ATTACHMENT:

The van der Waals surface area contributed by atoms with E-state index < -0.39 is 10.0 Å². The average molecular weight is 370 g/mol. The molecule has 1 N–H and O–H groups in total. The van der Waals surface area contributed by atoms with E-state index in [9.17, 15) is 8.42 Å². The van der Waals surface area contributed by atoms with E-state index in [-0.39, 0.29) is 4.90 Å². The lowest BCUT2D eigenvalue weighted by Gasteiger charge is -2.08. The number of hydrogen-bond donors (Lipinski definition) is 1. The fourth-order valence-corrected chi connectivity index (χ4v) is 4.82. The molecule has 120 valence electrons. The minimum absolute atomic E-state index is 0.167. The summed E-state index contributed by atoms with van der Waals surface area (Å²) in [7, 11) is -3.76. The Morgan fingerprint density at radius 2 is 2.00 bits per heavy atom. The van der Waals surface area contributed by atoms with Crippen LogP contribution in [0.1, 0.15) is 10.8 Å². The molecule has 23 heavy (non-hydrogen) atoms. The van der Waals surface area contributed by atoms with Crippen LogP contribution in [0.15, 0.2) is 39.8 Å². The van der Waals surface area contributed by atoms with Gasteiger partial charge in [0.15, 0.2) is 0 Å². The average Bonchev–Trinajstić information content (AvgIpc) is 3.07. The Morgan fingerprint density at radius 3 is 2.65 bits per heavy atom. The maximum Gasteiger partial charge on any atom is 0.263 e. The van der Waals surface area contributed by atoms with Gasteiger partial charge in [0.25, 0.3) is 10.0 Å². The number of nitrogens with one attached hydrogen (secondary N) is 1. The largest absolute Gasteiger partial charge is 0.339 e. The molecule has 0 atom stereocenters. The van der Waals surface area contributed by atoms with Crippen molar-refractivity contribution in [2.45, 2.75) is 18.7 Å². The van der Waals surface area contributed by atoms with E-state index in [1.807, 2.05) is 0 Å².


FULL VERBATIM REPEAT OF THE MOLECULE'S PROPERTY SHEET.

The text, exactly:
The van der Waals surface area contributed by atoms with E-state index < -0.39 is 10.0 Å². The average molecular weight is 370 g/mol. The molecule has 1 N–H and O–H groups in total. The van der Waals surface area contributed by atoms with E-state index in [9.17, 15) is 8.42 Å². The van der Waals surface area contributed by atoms with E-state index in [-0.39, 0.29) is 4.90 Å². The lowest BCUT2D eigenvalue weighted by Gasteiger charge is -2.08. The number of hydrogen-bond donors (Lipinski definition) is 1. The fourth-order valence-corrected chi connectivity index (χ4v) is 4.82. The molecule has 120 valence electrons. The minimum absolute atomic E-state index is 0.167. The summed E-state index contributed by atoms with van der Waals surface area (Å²) in [7, 11) is -3.76. The Morgan fingerprint density at radius 2 is 2.00 bits per heavy atom. The van der Waals surface area contributed by atoms with Crippen LogP contribution in [0.1, 0.15) is 10.8 Å². The molecule has 23 heavy (non-hydrogen) atoms. The van der Waals surface area contributed by atoms with Crippen LogP contribution in [0.15, 0.2) is 39.8 Å². The van der Waals surface area contributed by atoms with Gasteiger partial charge in [0.15, 0.2) is 0 Å². The average Bonchev–Trinajstić information content (AvgIpc) is 3.07. The Morgan fingerprint density at radius 3 is 2.65 bits per heavy atom. The maximum Gasteiger partial charge on any atom is 0.263 e. The van der Waals surface area contributed by atoms with Gasteiger partial charge in [0.25, 0.3) is 10.0 Å². The number of nitrogens with one attached hydrogen (secondary N) is 1. The largest absolute Gasteiger partial charge is 0.339 e. The molecule has 0 atom stereocenters. The van der Waals surface area contributed by atoms with Crippen molar-refractivity contribution in [2.45, 2.75) is 18.7 Å². The van der Waals surface area contributed by atoms with E-state index in [1.807, 2.05) is 0 Å².